China has held the signing ceremony of the Asian Infrastructure Investment Bank (AIIB), a new international financial institution that will rival the World Bank and Asian Development Bank.
Representatives from 57 countries on June 29 met in Beijing and signed documents that define each member's share and the AIIB's initial capital.
China will provide about 30 percent of AIIB's initial capital, and have a 26 percent voting share. India is providing 8.4 percent to the capital, and Russia is the third-largest contributor with 6.5 percent.
Australia, Britain, Germany, and South Korea are among the founding members.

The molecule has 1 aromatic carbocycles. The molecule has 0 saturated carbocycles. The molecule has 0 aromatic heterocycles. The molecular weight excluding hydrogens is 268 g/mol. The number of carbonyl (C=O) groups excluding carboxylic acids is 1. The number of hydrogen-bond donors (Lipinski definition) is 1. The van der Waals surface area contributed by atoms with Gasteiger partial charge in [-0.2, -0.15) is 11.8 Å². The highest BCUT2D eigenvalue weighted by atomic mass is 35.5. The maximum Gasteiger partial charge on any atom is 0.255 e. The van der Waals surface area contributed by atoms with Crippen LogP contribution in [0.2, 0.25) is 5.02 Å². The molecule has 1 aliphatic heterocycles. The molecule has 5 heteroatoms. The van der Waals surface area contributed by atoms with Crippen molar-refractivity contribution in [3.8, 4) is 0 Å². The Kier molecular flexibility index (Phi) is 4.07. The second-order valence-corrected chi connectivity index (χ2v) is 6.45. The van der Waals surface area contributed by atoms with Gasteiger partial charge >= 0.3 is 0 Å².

The United States and Japan are the most prominent countries not to join.
Washington has questioned the governance standards at the AIIB, which it sees as spreading Beijing’s "soft power." Washington lobbied European allies not to participate, but many of them have done so in order to boost ties with China.
The AIIB, which was created in October by 21 countries, will fund energy, transport, and infrastructure projects in Asia.
The AIIB, which will have billions of dollars to lend, is expected to go into operation later this year.